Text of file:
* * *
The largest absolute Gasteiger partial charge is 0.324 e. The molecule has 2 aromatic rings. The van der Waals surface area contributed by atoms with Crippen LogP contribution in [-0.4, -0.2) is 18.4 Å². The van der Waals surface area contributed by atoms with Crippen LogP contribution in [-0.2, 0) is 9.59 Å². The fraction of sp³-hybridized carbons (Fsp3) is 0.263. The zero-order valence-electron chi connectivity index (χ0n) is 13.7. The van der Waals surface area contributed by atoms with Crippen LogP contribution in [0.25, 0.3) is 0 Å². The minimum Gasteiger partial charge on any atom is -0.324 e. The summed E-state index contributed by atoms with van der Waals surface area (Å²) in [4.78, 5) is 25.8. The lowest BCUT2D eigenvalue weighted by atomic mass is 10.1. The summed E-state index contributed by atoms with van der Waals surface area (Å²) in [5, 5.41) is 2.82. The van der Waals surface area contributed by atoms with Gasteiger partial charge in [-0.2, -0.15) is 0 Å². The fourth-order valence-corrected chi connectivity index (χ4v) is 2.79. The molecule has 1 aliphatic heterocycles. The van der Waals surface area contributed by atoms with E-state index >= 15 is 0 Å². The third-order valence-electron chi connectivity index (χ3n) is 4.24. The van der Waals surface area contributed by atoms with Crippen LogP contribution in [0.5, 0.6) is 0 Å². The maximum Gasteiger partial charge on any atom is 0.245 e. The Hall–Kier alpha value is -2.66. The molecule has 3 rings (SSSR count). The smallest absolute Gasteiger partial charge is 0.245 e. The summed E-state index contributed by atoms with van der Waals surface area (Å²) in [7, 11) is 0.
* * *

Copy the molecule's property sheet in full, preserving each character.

The largest absolute Gasteiger partial charge is 0.324 e. The molecule has 2 aromatic rings. The van der Waals surface area contributed by atoms with Crippen LogP contribution in [-0.4, -0.2) is 18.4 Å². The van der Waals surface area contributed by atoms with Crippen LogP contribution in [-0.2, 0) is 9.59 Å². The fraction of sp³-hybridized carbons (Fsp3) is 0.263. The zero-order valence-electron chi connectivity index (χ0n) is 13.7. The van der Waals surface area contributed by atoms with Crippen LogP contribution in [0.25, 0.3) is 0 Å². The minimum Gasteiger partial charge on any atom is -0.324 e. The summed E-state index contributed by atoms with van der Waals surface area (Å²) in [4.78, 5) is 25.8. The lowest BCUT2D eigenvalue weighted by atomic mass is 10.1. The summed E-state index contributed by atoms with van der Waals surface area (Å²) in [5, 5.41) is 2.82. The van der Waals surface area contributed by atoms with Gasteiger partial charge in [-0.2, -0.15) is 0 Å². The fourth-order valence-corrected chi connectivity index (χ4v) is 2.79. The molecule has 1 aliphatic heterocycles. The van der Waals surface area contributed by atoms with E-state index >= 15 is 0 Å². The third-order valence-electron chi connectivity index (χ3n) is 4.24. The van der Waals surface area contributed by atoms with Crippen LogP contribution in [0.5, 0.6) is 0 Å². The maximum Gasteiger partial charge on any atom is 0.245 e. The Hall–Kier alpha value is -2.66. The molecule has 3 rings (SSSR count). The smallest absolute Gasteiger partial charge is 0.245 e. The summed E-state index contributed by atoms with van der Waals surface area (Å²) in [7, 11) is 0.